The U.S. International Trade Commission (ITC) is investigating dumping and subsidy allegations against Chinese and Taiwanese crystalline silicon PV producers who import to the United States.
SolarWorld Industries Americas filed trade petitions against crystalline silicon solar products from China and Taiwan in December, saying it was seeking to stop Chinese and Taiwanese producers from evading duties by assembling modules from cells manufactured in third countries, a practice that it maintains allowed them to sell below production costs in the U.S.
Specifically, SolarWorld said it submitted the petitions with the ITC and the U.S. Department of Commerce to "close a loophole in trade remedies issued a year ago this month. The loophole enables Chinese producers to evade duties averaging about 31% by assembling modules from cells manufactured in third countries."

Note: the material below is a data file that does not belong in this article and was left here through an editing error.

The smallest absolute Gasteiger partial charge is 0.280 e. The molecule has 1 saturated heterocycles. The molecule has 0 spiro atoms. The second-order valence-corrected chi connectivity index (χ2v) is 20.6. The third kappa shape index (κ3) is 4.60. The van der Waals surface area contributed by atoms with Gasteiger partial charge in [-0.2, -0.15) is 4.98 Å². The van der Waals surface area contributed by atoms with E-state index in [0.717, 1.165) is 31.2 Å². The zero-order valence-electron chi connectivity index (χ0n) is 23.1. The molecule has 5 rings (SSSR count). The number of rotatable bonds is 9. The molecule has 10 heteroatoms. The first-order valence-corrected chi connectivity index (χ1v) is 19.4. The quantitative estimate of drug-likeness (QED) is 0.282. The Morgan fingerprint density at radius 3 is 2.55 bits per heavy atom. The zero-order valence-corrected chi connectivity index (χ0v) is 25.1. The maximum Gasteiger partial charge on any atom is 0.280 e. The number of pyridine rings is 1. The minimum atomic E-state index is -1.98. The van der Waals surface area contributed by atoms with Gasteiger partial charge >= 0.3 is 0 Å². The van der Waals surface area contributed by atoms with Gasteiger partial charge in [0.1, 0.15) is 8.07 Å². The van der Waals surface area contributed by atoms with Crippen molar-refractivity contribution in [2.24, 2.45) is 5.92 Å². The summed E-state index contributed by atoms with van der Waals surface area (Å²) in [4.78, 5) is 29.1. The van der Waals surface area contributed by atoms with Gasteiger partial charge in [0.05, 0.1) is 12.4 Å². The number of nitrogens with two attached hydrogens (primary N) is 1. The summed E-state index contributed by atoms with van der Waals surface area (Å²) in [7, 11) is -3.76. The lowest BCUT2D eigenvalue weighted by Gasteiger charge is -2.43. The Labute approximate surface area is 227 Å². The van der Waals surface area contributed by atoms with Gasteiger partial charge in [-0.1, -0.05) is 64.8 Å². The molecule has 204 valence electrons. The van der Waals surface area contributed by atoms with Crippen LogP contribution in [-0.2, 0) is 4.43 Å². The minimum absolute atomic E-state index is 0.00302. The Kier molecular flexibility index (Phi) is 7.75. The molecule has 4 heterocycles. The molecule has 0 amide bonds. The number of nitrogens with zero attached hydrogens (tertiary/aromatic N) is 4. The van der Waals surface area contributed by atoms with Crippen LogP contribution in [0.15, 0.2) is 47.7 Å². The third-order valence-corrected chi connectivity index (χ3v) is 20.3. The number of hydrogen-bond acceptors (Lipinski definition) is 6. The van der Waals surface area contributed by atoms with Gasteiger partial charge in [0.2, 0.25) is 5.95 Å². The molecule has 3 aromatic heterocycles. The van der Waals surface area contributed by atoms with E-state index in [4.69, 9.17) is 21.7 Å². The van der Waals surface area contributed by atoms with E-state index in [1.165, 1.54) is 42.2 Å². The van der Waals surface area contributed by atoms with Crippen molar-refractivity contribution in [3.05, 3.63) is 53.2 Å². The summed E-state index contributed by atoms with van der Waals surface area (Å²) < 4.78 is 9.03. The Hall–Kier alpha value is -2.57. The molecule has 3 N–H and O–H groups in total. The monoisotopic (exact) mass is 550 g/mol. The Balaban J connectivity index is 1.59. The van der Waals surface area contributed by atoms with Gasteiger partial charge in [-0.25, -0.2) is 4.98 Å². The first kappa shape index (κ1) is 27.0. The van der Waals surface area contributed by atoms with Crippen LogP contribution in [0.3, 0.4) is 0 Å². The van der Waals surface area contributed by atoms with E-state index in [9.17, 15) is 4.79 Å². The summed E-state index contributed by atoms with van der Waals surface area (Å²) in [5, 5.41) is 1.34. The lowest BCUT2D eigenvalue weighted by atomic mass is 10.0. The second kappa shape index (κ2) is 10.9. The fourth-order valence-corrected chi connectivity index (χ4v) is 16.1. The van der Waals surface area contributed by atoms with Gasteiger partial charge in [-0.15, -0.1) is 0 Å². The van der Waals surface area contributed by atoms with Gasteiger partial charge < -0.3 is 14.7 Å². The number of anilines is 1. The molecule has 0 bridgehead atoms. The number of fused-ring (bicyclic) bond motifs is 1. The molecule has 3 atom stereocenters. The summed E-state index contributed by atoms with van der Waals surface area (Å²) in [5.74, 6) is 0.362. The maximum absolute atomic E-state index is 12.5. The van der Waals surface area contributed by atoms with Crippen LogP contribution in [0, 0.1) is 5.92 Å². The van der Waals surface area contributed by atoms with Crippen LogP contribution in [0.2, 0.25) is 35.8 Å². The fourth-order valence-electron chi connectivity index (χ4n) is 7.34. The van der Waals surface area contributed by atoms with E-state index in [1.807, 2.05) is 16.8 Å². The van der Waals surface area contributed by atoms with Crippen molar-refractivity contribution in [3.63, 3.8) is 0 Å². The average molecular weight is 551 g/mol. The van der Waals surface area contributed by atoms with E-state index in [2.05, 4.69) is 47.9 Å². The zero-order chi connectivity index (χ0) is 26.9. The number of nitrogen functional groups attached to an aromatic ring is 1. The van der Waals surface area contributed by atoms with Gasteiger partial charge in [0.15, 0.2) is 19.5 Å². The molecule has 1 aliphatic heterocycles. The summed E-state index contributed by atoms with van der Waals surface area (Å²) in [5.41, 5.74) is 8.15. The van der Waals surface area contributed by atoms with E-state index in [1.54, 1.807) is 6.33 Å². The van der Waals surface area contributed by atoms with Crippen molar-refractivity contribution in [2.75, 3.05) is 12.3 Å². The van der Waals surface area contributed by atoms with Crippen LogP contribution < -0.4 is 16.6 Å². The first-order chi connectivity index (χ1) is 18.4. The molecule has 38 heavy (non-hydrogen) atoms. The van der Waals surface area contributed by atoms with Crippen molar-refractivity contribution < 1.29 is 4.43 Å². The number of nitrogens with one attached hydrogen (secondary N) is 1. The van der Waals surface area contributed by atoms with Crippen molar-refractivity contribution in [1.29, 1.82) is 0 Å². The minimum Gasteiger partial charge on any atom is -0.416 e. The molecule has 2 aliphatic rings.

The ITC is looking into whether Chinese PV companies are indeed dumping or benefitting from unfair subsidies and damaging the U.S. solar industry as a result.
The ITC expects to issue a determination on its findings on Feb. 14. The Commerce Department will then rule on the matter and determining whether to impose additional anti-dumping and countervailing duties.
The U.S. Solar Energy Industries Association (SEIA) opposes further litigation, however, and has called for a negotiated settlement to the trade dispute and called on all parties to find common ground on the issue.